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  • Benjamin
    replied
     

    see below (cant delete)

     

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  • VagabondMD
    replied


    to the other posters, i’m curious how payments for the $2000 are made.  this is after tax money, i hand you 2000 cash my post tax $ to you?  or pretax adjustments are made, meaning net the covering doctor receives 1200?



     

    thanks

     
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    In our group, I instruct the bookkeeper to take $2000 of my pre-tax salary and transfer to the other member who is taking my call. Yes, the net transfer is in the $1100 range for us. At one time, there was cash changing hands, but this was frowned upon and eventually made against the rules. Obviously, $2000 pre-tax is not the same as $2000 post-tax, and all parties understand the difference.

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  • q-school
    replied
    in my first practice, we auctioned it off to determine market value.

    but the problem is if the second guy wants to stop taking call, the price for getting out of call is higher.  is that fair for the second guy?

    anyhow, to answer your question, it was determined to be $100,000 was the cost of getting out of call.  his salary would be cut and the calls would be spread out evenly among the remaining partners.  nobody wanted to take any extra call but the guy had built the practice and been there forever.  it was crazy, i think there were 20 partners or associates, so everyone only got 5k gross.  of course everyone only ended up taking a couple more calls.  he also had to agree to give up voting privileges and retire in two years.  he retained the right to work essentially locums for the group at the groups discretion.

     

    to the other posters, i'm curious how payments for the $2000 are made.  this is after tax money, i hand you 2000 cash my post tax $ to you?  or pretax adjustments are made, meaning net the covering doctor receives 1200?

     

    thanks

     

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  • pulmdoc
    replied
    In regards to a partner wanting to give up call, let the market decide. He can offer up whatever he thinks is fair to pay someone for his call, and either he will get takers or he won't.

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  • Dreamgiver
    replied
    I agree with you in theory. However, the risk of that might be that the head person becomes more of a dictator and the other partners loose interest and investment in what is going on and the group takes a dive. I guess it all depends on what kind of people you are dealing with.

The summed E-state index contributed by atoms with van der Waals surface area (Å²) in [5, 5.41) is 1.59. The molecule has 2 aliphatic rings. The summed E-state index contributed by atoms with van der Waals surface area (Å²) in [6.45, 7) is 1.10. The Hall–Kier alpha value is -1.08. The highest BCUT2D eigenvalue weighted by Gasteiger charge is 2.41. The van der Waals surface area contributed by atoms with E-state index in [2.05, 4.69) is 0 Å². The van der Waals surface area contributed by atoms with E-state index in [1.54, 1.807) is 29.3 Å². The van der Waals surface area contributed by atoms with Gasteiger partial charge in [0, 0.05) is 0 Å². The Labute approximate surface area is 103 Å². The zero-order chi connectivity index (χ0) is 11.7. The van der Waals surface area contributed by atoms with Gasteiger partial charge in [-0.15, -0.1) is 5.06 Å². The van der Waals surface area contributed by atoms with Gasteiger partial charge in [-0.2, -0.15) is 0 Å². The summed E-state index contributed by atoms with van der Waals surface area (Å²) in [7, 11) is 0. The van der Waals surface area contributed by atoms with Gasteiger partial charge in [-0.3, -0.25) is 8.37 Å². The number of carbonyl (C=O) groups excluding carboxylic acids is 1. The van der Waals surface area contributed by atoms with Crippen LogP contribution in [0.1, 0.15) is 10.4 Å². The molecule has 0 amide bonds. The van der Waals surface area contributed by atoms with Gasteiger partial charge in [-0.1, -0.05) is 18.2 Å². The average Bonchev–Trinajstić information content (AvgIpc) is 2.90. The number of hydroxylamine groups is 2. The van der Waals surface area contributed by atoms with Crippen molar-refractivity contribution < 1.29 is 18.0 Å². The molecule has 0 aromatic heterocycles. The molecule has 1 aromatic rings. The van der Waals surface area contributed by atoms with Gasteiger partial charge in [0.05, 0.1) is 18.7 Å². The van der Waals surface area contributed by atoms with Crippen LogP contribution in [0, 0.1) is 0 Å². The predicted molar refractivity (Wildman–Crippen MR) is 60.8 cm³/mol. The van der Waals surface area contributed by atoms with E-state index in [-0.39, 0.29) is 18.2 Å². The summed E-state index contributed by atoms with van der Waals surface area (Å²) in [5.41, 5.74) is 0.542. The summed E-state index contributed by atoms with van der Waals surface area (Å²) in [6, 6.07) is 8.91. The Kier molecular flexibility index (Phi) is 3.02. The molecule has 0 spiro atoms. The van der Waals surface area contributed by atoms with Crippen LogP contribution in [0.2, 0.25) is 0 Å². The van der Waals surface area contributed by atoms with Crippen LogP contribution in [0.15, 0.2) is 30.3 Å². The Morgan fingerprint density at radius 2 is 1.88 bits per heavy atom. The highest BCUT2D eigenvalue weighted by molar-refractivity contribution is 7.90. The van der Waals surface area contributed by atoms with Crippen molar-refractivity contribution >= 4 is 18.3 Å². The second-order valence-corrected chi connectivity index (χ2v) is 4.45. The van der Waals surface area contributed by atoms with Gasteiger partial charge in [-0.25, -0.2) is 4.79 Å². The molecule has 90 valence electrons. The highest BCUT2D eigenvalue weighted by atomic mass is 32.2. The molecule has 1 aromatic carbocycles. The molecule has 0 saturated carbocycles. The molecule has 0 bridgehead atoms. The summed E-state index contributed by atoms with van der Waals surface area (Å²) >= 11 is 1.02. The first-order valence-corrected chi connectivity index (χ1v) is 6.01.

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  • The White Coat Investor
    replied




    One model I have often seen in several groups in my specialty (anesthesiology) is to have a rotating “president” who takes care of the admin stuff. No stipend for this, every partner is expected to do it, and it is one year at the time (best to stick with a heavily enforced rotating basis).
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    The problem with that is you lose continuity and you get people in there who have no interest or are not good at it. It's fine for a position that doesn't matter as much (our department chair position rotates every 2-3 years) but for something like medical director and especially managing partner, a long term seems advantageous.

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  • Zaphod
    replied
    I wouldnt do it for 125k, and our place sounds even more complicated though you mention a practice manager. Its pretty impressive what a single move at that level can value add or subtract. If youre really involved in all the day to day thats a full time job.

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  • Dreamgiver
    replied
    One model I have often seen in several groups in my specialty (anesthesiology) is to have a rotating "president" who takes care of the admin stuff. No stipend for this, every partner is expected to do it, and it is one year at the time (best to stick with a heavily enforced rotating basis).

    Leave a comment:


  • The White Coat Investor
    replied
    Again, let the market decide. I'll bet our managing partner gets something like that, but our reimbursement scheme is ridiculously complicated. He's willing to do it for less than I am, that's for sure.